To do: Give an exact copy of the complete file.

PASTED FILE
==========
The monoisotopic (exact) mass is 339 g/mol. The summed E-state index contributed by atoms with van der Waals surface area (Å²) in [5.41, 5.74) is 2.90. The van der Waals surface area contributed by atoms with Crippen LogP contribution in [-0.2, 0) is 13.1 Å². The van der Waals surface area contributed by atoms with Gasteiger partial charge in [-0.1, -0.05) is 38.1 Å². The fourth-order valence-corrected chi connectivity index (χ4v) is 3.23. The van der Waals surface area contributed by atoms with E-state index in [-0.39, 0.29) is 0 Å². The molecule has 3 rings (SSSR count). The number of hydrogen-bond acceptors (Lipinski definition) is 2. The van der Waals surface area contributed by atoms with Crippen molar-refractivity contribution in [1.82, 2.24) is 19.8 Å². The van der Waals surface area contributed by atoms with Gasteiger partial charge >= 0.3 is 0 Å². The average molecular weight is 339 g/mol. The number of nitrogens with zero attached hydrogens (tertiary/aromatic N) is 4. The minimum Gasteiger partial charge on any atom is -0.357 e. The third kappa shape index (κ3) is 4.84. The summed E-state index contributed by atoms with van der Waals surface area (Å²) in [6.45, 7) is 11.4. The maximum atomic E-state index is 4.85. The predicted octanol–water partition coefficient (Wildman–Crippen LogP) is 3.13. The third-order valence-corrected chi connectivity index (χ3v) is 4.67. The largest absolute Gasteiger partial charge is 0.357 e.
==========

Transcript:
The monoisotopic (exact) mass is 339 g/mol. The summed E-state index contributed by atoms with van der Waals surface area (Å²) in [5.41, 5.74) is 2.90. The van der Waals surface area contributed by atoms with Crippen LogP contribution in [-0.2, 0) is 13.1 Å². The van der Waals surface area contributed by atoms with Gasteiger partial charge in [-0.1, -0.05) is 38.1 Å². The fourth-order valence-corrected chi connectivity index (χ4v) is 3.23. The van der Waals surface area contributed by atoms with E-state index in [-0.39, 0.29) is 0 Å². The molecule has 3 rings (SSSR count). The number of hydrogen-bond acceptors (Lipinski definition) is 2. The van der Waals surface area contributed by atoms with Crippen molar-refractivity contribution in [1.82, 2.24) is 19.8 Å². The van der Waals surface area contributed by atoms with Gasteiger partial charge >= 0.3 is 0 Å². The average molecular weight is 339 g/mol. The number of nitrogens with zero attached hydrogens (tertiary/aromatic N) is 4. The minimum Gasteiger partial charge on any atom is -0.357 e. The third kappa shape index (κ3) is 4.84. The summed E-state index contributed by atoms with van der Waals surface area (Å²) in [6.45, 7) is 11.4. The maximum atomic E-state index is 4.85. The predicted octanol–water partition coefficient (Wildman–Crippen LogP) is 3.13. The third-order valence-corrected chi connectivity index (χ3v) is 4.67. The largest absolute Gasteiger partial charge is 0.357 e.